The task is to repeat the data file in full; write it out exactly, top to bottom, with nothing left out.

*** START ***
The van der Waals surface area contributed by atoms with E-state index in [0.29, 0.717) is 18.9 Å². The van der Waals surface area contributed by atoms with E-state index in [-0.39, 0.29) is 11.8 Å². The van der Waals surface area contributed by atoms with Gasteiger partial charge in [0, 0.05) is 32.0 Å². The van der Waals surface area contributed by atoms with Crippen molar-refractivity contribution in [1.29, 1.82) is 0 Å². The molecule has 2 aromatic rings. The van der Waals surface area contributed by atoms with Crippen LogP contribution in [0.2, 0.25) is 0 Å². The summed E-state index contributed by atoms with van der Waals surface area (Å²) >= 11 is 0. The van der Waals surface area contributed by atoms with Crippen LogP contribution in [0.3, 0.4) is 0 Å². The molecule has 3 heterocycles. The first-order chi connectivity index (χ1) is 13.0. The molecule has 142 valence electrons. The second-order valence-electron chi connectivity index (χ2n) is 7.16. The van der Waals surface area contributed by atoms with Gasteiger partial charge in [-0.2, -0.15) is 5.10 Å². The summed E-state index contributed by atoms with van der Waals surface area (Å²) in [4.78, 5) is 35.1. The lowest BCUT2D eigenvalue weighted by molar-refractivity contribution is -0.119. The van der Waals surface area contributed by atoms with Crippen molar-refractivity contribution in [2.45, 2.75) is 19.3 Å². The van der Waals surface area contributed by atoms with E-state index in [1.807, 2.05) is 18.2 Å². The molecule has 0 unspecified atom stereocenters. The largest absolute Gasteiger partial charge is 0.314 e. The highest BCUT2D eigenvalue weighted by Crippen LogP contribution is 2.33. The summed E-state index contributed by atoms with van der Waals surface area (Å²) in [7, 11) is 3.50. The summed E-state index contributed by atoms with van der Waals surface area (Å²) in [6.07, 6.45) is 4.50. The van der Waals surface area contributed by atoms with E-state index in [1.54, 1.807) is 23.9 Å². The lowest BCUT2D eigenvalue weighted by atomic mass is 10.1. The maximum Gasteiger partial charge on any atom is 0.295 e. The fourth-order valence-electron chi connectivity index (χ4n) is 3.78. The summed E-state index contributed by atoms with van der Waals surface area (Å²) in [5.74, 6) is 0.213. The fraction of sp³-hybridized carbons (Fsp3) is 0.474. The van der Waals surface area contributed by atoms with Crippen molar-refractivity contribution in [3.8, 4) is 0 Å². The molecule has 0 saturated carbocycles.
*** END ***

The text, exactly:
The van der Waals surface area contributed by atoms with E-state index in [0.29, 0.717) is 18.9 Å². The van der Waals surface area contributed by atoms with E-state index in [-0.39, 0.29) is 11.8 Å². The van der Waals surface area contributed by atoms with Gasteiger partial charge in [0, 0.05) is 32.0 Å². The van der Waals surface area contributed by atoms with Crippen molar-refractivity contribution in [1.29, 1.82) is 0 Å². The molecule has 2 aromatic rings. The van der Waals surface area contributed by atoms with Crippen LogP contribution in [0.2, 0.25) is 0 Å². The summed E-state index contributed by atoms with van der Waals surface area (Å²) >= 11 is 0. The van der Waals surface area contributed by atoms with Crippen LogP contribution in [0.3, 0.4) is 0 Å². The molecule has 3 heterocycles. The first-order chi connectivity index (χ1) is 13.0. The molecule has 142 valence electrons. The second-order valence-electron chi connectivity index (χ2n) is 7.16. The van der Waals surface area contributed by atoms with Gasteiger partial charge in [-0.2, -0.15) is 5.10 Å². The summed E-state index contributed by atoms with van der Waals surface area (Å²) in [4.78, 5) is 35.1. The lowest BCUT2D eigenvalue weighted by molar-refractivity contribution is -0.119. The van der Waals surface area contributed by atoms with Crippen molar-refractivity contribution in [2.45, 2.75) is 19.3 Å². The van der Waals surface area contributed by atoms with E-state index in [1.807, 2.05) is 18.2 Å². The molecule has 0 unspecified atom stereocenters. The largest absolute Gasteiger partial charge is 0.314 e. The highest BCUT2D eigenvalue weighted by Crippen LogP contribution is 2.33. The summed E-state index contributed by atoms with van der Waals surface area (Å²) in [7, 11) is 3.50. The summed E-state index contributed by atoms with van der Waals surface area (Å²) in [6.07, 6.45) is 4.50. The van der Waals surface area contributed by atoms with E-state index in [1.54, 1.807) is 23.9 Å². The lowest BCUT2D eigenvalue weighted by atomic mass is 10.1. The maximum Gasteiger partial charge on any atom is 0.295 e. The fourth-order valence-electron chi connectivity index (χ4n) is 3.78. The summed E-state index contributed by atoms with van der Waals surface area (Å²) in [5.74, 6) is 0.213. The fraction of sp³-hybridized carbons (Fsp3) is 0.474. The van der Waals surface area contributed by atoms with Crippen molar-refractivity contribution in [3.8, 4) is 0 Å². The molecule has 0 saturated carbocycles.